2. Dan permalink
    March 20, 2009 11:35 PM

    Brett, I’ve thought about this a lot. My Facebook use has decreased enormously. But I couldn’t imagine actually pulling the trigger and deleting mine.It can be more overwhelming how easy it is for so many people to talk to you. Sometimes I wonder if my friendships are spread too thin. It’s nearly impossible to drift apart from someone. It’s overwhelming.

  3. Brett permalink
    March 23, 2009 4:51 PM

    BJ-I wrote a really great response to your comment but Blogger is stupid and screwed up when I tried to post it, and now I’ve forgotten it. I like the bottom line a lot.

  4. Vinal permalink
    March 28, 2009 4:15 PM

    Brett,Great post! I love the tone you’ve established–it’s frank, yet conversational, and fun to read.Anyway, this is an interesting topic that is completely relevant to what we’ve talked about in class. New (ESPECIALLY social) media as a whole allows you to lay it all out on the table. What you look like, who you’re dating, what you think, what you enjoy…all of the above (and so much more!) can be found on Facebook. And that’s kind of scary. It can also be, like you said, self-mutilating. You find out things about people (like your ex) that you really don’t need to (and probably shouldn’t) know. But here is where I can offer you some advice. I don’t know if you know, but you can control who shows up on your newsfeed. There’s a “hide” function that allows you to exclude people from it. I have definitely hidden some people from my newsfeed, and I’m a happier person because of it 😉So maybe you don’t have to go as far as your friend did and delete your Facebook. (I could never do it!) But maybe you do have to exercise some more self-control. I think the key is “everything in moderation.” Too much Facebook (too much new media, for that matter) is never a good thing. It’s up to us to find a balance between “the new media life” and the “real real life.” I know it’s easier said than done…but you can do it! Good luck 😉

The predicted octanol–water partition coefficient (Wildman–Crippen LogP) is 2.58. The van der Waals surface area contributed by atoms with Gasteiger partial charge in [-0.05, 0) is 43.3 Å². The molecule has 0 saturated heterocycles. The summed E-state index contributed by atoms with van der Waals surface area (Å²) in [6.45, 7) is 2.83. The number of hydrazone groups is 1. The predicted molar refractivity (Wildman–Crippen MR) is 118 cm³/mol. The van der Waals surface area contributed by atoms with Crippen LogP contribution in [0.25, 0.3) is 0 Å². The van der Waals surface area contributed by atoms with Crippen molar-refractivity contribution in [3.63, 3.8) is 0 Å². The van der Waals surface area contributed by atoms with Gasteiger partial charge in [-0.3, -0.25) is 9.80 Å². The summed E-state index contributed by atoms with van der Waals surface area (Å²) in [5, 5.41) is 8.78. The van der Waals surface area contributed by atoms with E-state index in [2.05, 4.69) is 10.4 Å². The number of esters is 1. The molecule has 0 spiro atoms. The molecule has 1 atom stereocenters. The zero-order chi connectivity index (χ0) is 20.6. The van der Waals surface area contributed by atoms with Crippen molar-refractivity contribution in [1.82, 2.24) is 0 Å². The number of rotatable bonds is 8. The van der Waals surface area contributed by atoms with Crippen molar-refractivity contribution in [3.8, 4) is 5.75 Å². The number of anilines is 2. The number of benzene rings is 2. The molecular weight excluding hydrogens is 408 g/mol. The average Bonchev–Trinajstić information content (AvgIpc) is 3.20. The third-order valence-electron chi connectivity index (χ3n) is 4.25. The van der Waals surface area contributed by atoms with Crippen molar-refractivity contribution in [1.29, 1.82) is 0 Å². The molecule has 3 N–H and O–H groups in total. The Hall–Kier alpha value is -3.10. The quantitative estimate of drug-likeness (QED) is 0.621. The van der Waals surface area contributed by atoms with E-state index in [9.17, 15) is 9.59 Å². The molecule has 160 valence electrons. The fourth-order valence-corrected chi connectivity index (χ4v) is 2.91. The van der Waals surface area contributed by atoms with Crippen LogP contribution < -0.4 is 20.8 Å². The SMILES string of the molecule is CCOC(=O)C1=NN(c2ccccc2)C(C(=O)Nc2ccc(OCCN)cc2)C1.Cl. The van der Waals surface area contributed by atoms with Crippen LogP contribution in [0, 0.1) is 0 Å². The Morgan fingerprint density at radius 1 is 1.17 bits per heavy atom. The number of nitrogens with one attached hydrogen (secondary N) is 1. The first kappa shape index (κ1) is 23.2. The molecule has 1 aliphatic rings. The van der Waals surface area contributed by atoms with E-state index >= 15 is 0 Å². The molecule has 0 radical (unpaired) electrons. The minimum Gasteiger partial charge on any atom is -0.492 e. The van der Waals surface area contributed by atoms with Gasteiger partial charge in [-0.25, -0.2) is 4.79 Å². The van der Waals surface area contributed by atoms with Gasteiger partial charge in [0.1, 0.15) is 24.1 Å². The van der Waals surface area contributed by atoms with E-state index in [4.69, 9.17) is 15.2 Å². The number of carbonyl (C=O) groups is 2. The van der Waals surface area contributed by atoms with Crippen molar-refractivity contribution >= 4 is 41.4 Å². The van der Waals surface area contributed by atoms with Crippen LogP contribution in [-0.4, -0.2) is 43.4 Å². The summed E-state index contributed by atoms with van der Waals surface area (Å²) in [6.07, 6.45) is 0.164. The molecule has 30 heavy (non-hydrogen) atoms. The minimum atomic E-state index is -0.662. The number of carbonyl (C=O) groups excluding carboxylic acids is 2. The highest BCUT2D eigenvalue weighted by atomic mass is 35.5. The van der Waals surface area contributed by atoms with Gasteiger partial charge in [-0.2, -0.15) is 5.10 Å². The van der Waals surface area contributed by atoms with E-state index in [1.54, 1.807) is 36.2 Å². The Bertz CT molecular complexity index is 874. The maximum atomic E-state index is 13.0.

5. Alison permalink
    March 28, 2009 6:49 PM

    Hey Brett,I couldn’t agree with you more when you say, “Facebook allows us too easy access to one another”. I agree that lately, with the newest features of facebook, the social networking device has become increasingly more voyueristic and much less “social”. Using facebook with caution and self-control is very important. I’ve quit Facebook for short periods for some of the reasons you listed above, but I have always returned to it in the end. Post-break up though, it’s icredibly inportant to stay away from Facebook. And if it’s any added incentive, the least they know about your life, the more you’ll drive them crazy. Anyway, good luck with your Facebook-fasting.SincerelyAlison